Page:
Nelson covers the broad territory of gothick in popular culture—from the Catholic-inﬂuenced horror and thriller books to movies (such as The Da Vinci Code), magic cults based on the writings of H. P. Lovecraft, Vampire ﬁction, the “new Christian Gothick,” represented by the popular novel The Shack, and the many imported horror ﬁlms from Asia. In these examples of gothick art, entertainment and quasi-religions, Nelson ﬁnds older notions of subservience to a transcendent being and loyalty to an institution being eclipsed by an alternative spirituality based on superhuman gods and self-deiﬁcation
05: Wild Religion (University of California Press, $26.95), by David Chidester, looks at the diversity of religion in South Africa and, as the title implies, the way it often acts as an untamed and “dangerous” force that takes part in everything from the World Cup soccer tournament to successive national government policies since the dismantling of apartheid in 1994.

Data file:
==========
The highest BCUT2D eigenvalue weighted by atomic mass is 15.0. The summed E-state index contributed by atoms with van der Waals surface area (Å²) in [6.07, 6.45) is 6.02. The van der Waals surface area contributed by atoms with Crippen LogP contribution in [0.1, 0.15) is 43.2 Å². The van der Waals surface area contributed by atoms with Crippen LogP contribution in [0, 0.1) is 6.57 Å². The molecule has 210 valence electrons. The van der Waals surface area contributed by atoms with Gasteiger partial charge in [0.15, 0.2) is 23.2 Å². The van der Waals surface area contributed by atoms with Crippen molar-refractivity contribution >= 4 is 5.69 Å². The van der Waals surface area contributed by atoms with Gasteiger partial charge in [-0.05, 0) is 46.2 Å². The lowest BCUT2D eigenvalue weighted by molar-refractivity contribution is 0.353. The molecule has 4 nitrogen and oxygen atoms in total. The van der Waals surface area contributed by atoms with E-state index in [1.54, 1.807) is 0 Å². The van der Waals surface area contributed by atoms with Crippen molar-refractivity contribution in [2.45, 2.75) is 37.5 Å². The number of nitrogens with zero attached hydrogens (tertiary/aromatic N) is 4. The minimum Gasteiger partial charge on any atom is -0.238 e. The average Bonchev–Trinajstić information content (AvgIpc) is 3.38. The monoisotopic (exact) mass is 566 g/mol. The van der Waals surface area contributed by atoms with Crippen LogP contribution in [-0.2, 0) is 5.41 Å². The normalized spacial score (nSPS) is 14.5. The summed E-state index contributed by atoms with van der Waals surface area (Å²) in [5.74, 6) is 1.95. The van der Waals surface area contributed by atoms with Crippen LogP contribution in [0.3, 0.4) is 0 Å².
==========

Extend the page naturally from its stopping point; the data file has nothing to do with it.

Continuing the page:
Chidester focuses on the non-institutional aspects of traditional African, Christian, and Islamic beliefs and how, if anything, they have become more politicized in post-apartheid South Africa. His account of the World Cup, held in South Africa in 2010, shows this interplay between traditional and Christian actors and movements: not only did churches compose prayers for the games, but the local organizers of cultural events prepared ritual sacriﬁces of animals in keeping with ancestral religion. The new pluralism in post-apartheid South Africa has also spurred resistance movements; Chidester devotes a chapter to Islamic and Christian fundamentalism, viewing such a marginal movement as Christian Reconstructionism as representing a reactive nationalism seeking to restore a conservative Christian society.